Customers of enterprise software company OpenText want to track raw materials and late shipments and manage other supply chain challenges. The company has responded by combining blockchain technology with the internet of things and artificial intelligence.
Late last year, the Waterloo, Ont.-based company, which employs AI in its software, announced a partnership with BlockEx, which makes blockchain-based tools for exchanging digital assets.
The idea behind the partnership with BlockEx, which is based in London, England, is to see whether writing supply chain transactions or events to an immutable ledger will offer a way for corporations and organizations to have more trustworthy data they can mine for strategic insights.
The value of blockchain includes its ability to validate key pieces of information such as the provenance of raw materials, payment details and shipping information.
OpenText’s recent Enterprise World event in Toronto was the first time the company held breakout sessions on how its applications could assist companies with data managed on private blockchains, particularly those related to supply chains.
OpenText isn’t alone in pursuing the use of blockchain technology in managing supply chains. IBM’s partnership with shipping giant Maersk is another notable example.
But OpenText hopes it can gain traction with the 600,000 firms its says use its Business Network to submit orders to suppliers, process invoices and perform other tasks. More than 24 billion of these sorts of transactions take place across Business Network each year, according to the company.
A Trio of Technologies
Though no publishing date has been set, Mark Morley, OpenText’s director of product marketing, tells ThirtyK the company will outline its approach for combining blockchain, IoT and AI in a forthcoming white paper.
IoT and AI are already becoming pervasive in supply chain management, he says, with sensors attached to trucks and goods sending information to AI applications that attempt to predict potential problems. Besides the artificial intelligence capabilities of its Magellan software, OpenText also has applications to manage the data captured through sensors in IoT environments.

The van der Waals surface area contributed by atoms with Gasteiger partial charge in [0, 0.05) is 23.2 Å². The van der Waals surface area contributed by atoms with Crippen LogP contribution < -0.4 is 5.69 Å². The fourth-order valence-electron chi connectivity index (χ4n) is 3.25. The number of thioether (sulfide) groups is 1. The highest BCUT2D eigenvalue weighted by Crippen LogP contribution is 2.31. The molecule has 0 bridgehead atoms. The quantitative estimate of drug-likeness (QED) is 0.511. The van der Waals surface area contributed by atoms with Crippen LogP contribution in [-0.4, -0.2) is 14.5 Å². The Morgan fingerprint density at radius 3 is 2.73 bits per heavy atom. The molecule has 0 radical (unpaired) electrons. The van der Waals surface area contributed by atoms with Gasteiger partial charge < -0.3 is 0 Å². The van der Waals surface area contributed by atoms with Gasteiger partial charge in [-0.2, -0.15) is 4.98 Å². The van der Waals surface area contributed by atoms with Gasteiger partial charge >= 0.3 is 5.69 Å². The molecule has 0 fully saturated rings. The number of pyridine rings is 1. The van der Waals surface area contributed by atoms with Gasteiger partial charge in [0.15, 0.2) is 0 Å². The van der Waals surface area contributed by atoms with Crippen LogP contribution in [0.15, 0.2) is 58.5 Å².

The value of blockchain, meanwhile, includes its ability to validate key pieces of information such as the provenance of raw materials, payment details and shipping information.
A truck carrying perishable goods to a retailer offers an example of how the three technologies could be used together, Morley says. If the truck’s refrigeration system breaks on the road, sensor data captured and managed by OpenText would recognize it immediately and record what happened. Magellan would verify the fault lay with the supplier’s vehicle. This would then be recorded on a blockchain set up with technology from BlockEx.
“That means the retailer and the supplier, whether it’s FedEx, DHL or whoever, cannot edit this information. It’s there permanently,” he says. “The retailer can then decide to use that information as a renegotiation tactic for their contract with the supplier.”
Multiple Uses of Blockchain
The combination of technologies could also streamline, and resolve disputes involving, the ordering of spare parts for machinery and invoices suppliers issue to a large company.
According to Morley, OpenText is working on the white paper before launching an official service because many of its large customers are still trying to figure out how to fit blockchain into their existing processes and OpenText wants to ensure it meets the market’s needs. There’s no lack of imagination, however. Morley says one German car manufacturer told him it is exploring 26 different use cases.
“It’s very similar to 2010, when companies were struggling to figure out where to bring in capabilities like the cloud, mobile and big data,” he says. “Today it’s blockchain, IoT and AI.”